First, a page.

Case managers find that those who belong to special populations (e.g., homeless veterans) benefit from family involvement in treatment. Before family members can be of assistance to the client though, they often need help in understanding addiction and their own role in family dysfunction. In this assignment, you will practice evaluating these needs as well as explaining the challenges that communities face in providing such services.

Evaluation of Family Needs for Homeless Addicted Clients According to the Family Systems Model

Evaluation of Family Needs for Homeless Addicted Clients According to the Family Systems Model

Complete the learning activity to prepare for this week’s assignment.

In a 4–6 page expository essay, responding to the following questions using the two articles above as references. Use other references including those from SAMHSA, NIDA, or the Purdue Global APA Journal Library.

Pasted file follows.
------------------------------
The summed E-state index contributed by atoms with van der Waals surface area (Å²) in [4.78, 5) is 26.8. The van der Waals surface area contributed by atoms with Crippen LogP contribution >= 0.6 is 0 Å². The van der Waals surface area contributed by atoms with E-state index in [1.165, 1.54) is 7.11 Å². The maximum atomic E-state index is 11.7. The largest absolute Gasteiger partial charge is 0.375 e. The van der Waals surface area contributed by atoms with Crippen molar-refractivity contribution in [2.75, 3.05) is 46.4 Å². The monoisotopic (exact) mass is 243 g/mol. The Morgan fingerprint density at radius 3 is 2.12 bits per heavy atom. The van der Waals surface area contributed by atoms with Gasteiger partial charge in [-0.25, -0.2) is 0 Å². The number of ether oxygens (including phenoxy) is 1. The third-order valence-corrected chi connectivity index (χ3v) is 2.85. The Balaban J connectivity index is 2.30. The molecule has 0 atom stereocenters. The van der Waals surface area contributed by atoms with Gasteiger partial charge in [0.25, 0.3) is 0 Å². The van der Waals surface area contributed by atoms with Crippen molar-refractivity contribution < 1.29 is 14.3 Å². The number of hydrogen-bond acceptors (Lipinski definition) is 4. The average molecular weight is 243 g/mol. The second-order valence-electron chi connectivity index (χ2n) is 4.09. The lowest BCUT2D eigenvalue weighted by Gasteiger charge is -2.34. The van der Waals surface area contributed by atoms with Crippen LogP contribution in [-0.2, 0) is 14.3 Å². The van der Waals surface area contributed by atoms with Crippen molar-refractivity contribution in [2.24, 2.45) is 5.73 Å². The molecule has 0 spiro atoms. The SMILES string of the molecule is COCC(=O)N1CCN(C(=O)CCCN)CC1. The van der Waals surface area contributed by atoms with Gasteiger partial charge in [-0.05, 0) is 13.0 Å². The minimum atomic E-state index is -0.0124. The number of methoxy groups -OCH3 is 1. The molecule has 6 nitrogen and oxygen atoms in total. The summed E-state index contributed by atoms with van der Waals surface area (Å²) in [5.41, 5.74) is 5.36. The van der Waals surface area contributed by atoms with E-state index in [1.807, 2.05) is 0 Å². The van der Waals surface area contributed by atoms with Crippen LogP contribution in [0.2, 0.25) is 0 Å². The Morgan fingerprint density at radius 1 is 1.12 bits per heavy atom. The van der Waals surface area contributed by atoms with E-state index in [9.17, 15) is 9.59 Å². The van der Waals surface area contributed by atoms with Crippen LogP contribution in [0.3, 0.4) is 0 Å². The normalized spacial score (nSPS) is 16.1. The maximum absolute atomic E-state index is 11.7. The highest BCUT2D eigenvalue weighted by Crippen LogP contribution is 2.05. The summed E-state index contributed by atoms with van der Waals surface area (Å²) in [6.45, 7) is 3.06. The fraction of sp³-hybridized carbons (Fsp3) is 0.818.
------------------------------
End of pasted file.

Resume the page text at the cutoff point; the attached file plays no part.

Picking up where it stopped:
1. Provide a brief summary of one of the assigned articles above.
  2. Explain some of the obstacles to providing stable housing to homeless clients in addiction treatment programs. Mention at least two specific challenges and propose strategies for working around them.
  3. Evaluate the needs of families who agree to allow a family member who is in addiction treatment and wants to move back home. Assume that the clients lived at home before and were evicted for using drugs in the home. Propose at least two services or strategies to support those needs. If you would like to discuss case management of homeless adolescents, you may do so.
  4. Conclude with a discussion of the types of challenges that communities face in providing effective case management for homeless addicted clients. Suggest at least one solution.

The assignment should:

  • Utilize a minimum of three peer-reviewed sources outside of your textbook to support your paper.
  • Follow assignment directions (review grading rubric for best results).
  • Use correct APA formatting per the current APA Publication Manual.
  • Demonstrate college-level communication through the composition of original materials in Standard English.
  • Be written in Standard English and be clear, specific, and error-free.

Your paper should include:

  • Title Page
  • Main Body of the paper
  • Reference Page
  • 4–6 Pages in length
Textbook-Summers, N. (2015). Fundamentals of Case Management Practice: Skills for the Human Services.